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How to Find a New Career That's Right for You

Rhoda Smackum
By Rhoda Smackum

Most of us have had the feeling that it is time for a career change. Maybe you’ve realized you aren’t following your passion, are dissatisfied with your profession, or have lost a job and needed to reevaluate your professional life. The thought of a career change can be exciting, but it can also lead to a lot of questions. How do you switch from one career to another? How do you make sure your new career is fulfilling? How do you even know if a career change is the right choice? 

Ask Yourself Why You Want a New Career 

Before jumping into a new career, it is important to evaluate where you are and what kind of career might fit you better. Take the time to ask yourself these important questions: 

  • What do I value most in life? 

  • What interests me? 

  • What kind of work environment fits my personality? 

  • What kind of people do I like to be around? 

  • What future am I trying to build? 

  • Are there needs that my current work isn’t fulfilling (these can be material, like higher salary, or mental/emotional, like feeling capable and challenged)? 

  • Is it really a career change I need, or just a new role or different employer? 

Some of these questions can be hard. Fortunately,  plenty of support is available. You can read books like “What Color Is Your Parachute” by Richard Nelson Bolles, which has helped generations of career-changers find their way. You can also take assessments that reveal your personality type and indicate which kinds of careers fit you best, such as the Myers-Briggs Type Indicator or the Holland Code.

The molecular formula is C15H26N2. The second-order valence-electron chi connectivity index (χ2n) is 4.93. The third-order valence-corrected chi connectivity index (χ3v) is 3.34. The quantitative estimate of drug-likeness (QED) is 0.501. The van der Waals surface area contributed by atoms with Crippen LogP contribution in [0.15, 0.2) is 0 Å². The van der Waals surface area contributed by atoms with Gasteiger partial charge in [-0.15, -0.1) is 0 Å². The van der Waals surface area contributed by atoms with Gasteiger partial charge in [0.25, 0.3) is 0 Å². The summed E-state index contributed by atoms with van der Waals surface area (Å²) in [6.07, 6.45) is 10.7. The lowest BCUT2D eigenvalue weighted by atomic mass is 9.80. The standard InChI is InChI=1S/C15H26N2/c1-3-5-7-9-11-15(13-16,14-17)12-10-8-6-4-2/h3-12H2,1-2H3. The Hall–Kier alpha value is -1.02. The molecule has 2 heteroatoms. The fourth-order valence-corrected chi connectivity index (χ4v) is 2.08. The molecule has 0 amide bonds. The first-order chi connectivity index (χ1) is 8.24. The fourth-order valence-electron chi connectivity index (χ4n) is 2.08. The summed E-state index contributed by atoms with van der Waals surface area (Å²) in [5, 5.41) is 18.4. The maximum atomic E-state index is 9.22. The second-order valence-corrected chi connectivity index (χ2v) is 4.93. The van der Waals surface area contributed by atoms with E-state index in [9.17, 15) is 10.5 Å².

Find Out What Your Preferred Career Is Really Like 

Once you have an idea of the career you want and why, it’s time to do a little research. You want to make sure that dream job matches your real-life requirements. Consider the following: 

  • What are the qualifications for this job and can I acquire them? 

  • Do I already have some transferable skills? 

  • Do I have to start at the entry-level and am I prepared for that? 

  • What salary will I start at and how much can I ultimately make? 

  • Is the field growing or are jobs limited? 

  • Can I handle the typical work hours and demands? 

  • Will I have to relocate? 

Plenty of resources can help you answer these questions, such as the Bureau of Labor Statistics’ Occupational Outlook Handbook. This handbook includes thousands of job titles and provides information on each field’s median level of pay, typical education for employees, number of jobs, rate of employment growth in the field, and more. 

You can also learn from a mentor or friend who is already in your dream field and from resources like webinars and online videos discussing the profession.  

Write a Career Change Résumé and Cover Letter 

Even if you have a foot in the door through a personal or professional connection, many employers decide who to interview based on a cover letter and strong résumé. Ensure that your résumé highlights the following: 

  • Your education, including career-relevant certificates, degrees, and skills you’ve acquired 

  • Transferable skills you learned in your prior career, such as adaptability and critical thinking 

  • Tasks from prior job experience that complement the tasks associated with your preferred job  

  • Volunteer work you’ve completed in your desired field 

The cover letter is your opportunity to not only demonstrate your written communication skills, but also to indicate you understand the career for which you are applying.  

Your cover letter should be one side of one page and include  

  • How you learned about the opportunity